• Be careful about outfitting your car with seat covers or dash covers, as these could block or redirect the airbag, rendering it less effective.
  • The driver’s chest should always be a minimum of ten inches from the centre of the steering wheel. If you are short and need your seat to be moved up, readjust the angle of the backseat by reclining it slightly to ensure you are still ten inches from the steering wheel. That said, many modern airbags can identify the seat position of the driver and will deploy with less force if an occupant is too close to the steering wheel.
  • Young children should never sit in the front seat. Instead, they should be seated in the back of the car. If this is impossible, then the front seat should be moved as far back as possible and the child should be safely secured into the seat with a seatbelt.
  • All passengers, but especially children, should never lean against the door where the side airbag is located, as if it is deployed, this can cause bodily harm. Even if your car does not have a side airbag, if someone is leaning against the side door at the time of a collision, it increases the risk of serious injury.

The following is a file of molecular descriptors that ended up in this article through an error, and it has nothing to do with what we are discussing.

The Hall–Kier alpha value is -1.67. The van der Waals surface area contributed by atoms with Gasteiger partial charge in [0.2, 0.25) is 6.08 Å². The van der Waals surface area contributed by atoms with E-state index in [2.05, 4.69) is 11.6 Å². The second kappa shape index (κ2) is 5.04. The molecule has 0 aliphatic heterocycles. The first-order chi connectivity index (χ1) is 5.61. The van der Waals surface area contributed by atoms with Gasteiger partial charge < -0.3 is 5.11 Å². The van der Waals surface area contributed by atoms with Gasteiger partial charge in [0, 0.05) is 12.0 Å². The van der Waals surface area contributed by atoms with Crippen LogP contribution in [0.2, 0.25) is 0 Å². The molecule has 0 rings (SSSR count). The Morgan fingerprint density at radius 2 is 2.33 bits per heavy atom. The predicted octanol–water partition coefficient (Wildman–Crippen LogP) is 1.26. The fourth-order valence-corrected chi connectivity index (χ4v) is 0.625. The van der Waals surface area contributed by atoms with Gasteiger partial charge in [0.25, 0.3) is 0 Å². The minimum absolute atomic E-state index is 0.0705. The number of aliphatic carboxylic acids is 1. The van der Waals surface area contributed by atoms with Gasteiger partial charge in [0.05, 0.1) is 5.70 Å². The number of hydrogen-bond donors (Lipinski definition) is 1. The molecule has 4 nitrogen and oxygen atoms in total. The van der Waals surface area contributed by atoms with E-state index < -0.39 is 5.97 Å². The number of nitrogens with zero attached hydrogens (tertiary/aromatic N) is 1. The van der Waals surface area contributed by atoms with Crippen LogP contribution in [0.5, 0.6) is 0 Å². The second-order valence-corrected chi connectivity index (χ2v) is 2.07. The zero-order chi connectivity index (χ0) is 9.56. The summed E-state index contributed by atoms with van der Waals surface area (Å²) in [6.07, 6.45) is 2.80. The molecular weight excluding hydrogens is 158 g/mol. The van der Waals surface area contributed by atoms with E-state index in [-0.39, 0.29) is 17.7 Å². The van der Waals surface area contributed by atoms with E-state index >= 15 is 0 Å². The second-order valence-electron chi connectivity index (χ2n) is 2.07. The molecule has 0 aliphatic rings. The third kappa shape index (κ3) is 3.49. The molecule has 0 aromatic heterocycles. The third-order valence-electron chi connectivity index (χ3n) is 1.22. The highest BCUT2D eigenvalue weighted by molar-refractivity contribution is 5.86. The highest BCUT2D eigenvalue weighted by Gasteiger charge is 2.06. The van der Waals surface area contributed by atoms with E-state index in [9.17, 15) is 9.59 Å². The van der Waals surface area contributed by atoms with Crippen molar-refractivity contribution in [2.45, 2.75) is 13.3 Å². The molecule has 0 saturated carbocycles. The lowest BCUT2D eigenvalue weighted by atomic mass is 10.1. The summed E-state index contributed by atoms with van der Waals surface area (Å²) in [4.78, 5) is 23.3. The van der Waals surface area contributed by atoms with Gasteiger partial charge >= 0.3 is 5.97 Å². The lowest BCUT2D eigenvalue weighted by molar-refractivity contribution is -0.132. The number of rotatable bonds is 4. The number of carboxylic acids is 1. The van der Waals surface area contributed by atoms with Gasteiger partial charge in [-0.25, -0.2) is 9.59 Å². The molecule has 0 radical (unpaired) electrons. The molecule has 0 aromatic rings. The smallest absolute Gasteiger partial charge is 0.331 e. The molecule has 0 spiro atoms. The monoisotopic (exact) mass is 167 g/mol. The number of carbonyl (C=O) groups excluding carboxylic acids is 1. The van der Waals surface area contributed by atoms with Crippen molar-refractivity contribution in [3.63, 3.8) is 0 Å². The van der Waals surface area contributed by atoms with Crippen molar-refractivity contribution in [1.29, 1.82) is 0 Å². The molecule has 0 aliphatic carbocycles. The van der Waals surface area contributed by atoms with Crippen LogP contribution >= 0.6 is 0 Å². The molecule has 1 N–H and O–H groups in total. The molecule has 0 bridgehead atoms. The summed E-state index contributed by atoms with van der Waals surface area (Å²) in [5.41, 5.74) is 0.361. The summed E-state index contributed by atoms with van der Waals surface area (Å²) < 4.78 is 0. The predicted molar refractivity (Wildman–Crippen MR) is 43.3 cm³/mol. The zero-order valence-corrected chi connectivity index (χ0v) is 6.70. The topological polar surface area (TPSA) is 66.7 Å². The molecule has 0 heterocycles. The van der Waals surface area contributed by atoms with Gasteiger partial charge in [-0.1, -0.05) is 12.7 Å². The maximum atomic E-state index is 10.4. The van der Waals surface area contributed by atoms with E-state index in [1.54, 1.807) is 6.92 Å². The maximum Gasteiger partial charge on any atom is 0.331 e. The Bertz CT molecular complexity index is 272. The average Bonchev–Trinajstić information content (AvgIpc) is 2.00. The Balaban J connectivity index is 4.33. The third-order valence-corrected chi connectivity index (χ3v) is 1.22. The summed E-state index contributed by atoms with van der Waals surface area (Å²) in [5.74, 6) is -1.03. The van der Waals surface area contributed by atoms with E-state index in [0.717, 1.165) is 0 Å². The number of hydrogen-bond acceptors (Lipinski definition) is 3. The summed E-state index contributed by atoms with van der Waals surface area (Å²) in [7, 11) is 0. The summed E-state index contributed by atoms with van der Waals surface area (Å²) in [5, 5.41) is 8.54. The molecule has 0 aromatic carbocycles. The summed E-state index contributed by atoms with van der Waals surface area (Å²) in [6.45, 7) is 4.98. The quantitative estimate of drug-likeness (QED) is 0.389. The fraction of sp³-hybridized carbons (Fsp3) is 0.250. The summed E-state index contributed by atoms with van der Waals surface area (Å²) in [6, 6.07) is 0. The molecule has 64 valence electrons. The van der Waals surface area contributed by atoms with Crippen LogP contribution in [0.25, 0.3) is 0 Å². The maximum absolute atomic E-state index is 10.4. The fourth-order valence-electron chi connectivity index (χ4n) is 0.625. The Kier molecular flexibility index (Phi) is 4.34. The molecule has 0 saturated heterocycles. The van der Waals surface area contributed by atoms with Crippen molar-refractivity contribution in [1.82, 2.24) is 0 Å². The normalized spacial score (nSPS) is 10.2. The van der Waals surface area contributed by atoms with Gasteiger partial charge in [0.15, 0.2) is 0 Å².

• Pregnant women in the late stages of pregnancy should do everything they can to ensure that their abdomen is at least ten inches from the steering wheel when driving. Further, the lap belt should be positioned as high up on the thighs as possible.

Contact BrokerLink

If you have questions about vehicle safety features, such as airbags, contact BrokerLink today. One of our licensed insurance advisors can explain in greater detail how airbags can protect you, as well as the other benefits that come with having them in your car. We can even explain how certain vehicle safety features can lead to lower car insurance rates.

For instance, some features like anti-theft devices may make you eligible for a car insurance discount, while others like airbags can reduce your odds of a collision, which in turn, can help you keep your driving record clean and your rates low.

To learn more about the different types of auto insurance that you can add to your car insurance policy, reach out to BrokerLink today. We can offer insight into the mandatory coverage types in your province, such as third party liability car insurance, as well as offer advice on some additional protection that might be worthwhile. Some of the insurance coverages we can help you find include:

Lastly, if you’re wondering how much car insurance costs per month in Ontario, BrokerLink can tell you. Simply request a free car insurance quote using our online quote tool. BrokerLink is pleased to offer complimentary and accurate insurance quotes to all customers.